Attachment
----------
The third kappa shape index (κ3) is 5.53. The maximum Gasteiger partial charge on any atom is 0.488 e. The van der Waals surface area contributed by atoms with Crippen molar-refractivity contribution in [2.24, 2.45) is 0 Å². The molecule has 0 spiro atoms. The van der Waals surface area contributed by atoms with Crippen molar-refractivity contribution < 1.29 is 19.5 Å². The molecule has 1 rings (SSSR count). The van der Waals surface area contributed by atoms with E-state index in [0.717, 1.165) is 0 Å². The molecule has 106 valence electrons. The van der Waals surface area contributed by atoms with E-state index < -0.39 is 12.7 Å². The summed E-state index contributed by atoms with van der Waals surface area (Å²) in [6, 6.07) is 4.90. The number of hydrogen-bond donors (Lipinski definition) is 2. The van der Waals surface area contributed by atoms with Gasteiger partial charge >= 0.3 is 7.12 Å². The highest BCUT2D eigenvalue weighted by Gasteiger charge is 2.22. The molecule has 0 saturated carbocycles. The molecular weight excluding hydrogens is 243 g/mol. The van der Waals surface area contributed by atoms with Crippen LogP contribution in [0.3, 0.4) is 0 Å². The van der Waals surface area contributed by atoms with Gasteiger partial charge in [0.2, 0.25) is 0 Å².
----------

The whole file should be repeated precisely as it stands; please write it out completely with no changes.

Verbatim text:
The third kappa shape index (κ3) is 5.53. The maximum Gasteiger partial charge on any atom is 0.488 e. The van der Waals surface area contributed by atoms with Crippen molar-refractivity contribution in [2.24, 2.45) is 0 Å². The molecule has 0 spiro atoms. The van der Waals surface area contributed by atoms with Crippen molar-refractivity contribution < 1.29 is 19.5 Å². The molecule has 1 rings (SSSR count). The van der Waals surface area contributed by atoms with E-state index in [0.717, 1.165) is 0 Å². The molecule has 106 valence electrons. The van der Waals surface area contributed by atoms with E-state index < -0.39 is 12.7 Å². The summed E-state index contributed by atoms with van der Waals surface area (Å²) in [6, 6.07) is 4.90. The number of hydrogen-bond donors (Lipinski definition) is 2. The van der Waals surface area contributed by atoms with Gasteiger partial charge >= 0.3 is 7.12 Å². The highest BCUT2D eigenvalue weighted by Gasteiger charge is 2.22. The molecule has 0 saturated carbocycles. The molecular weight excluding hydrogens is 243 g/mol. The van der Waals surface area contributed by atoms with Crippen LogP contribution in [0.3, 0.4) is 0 Å². The van der Waals surface area contributed by atoms with Gasteiger partial charge in [0.2, 0.25) is 0 Å².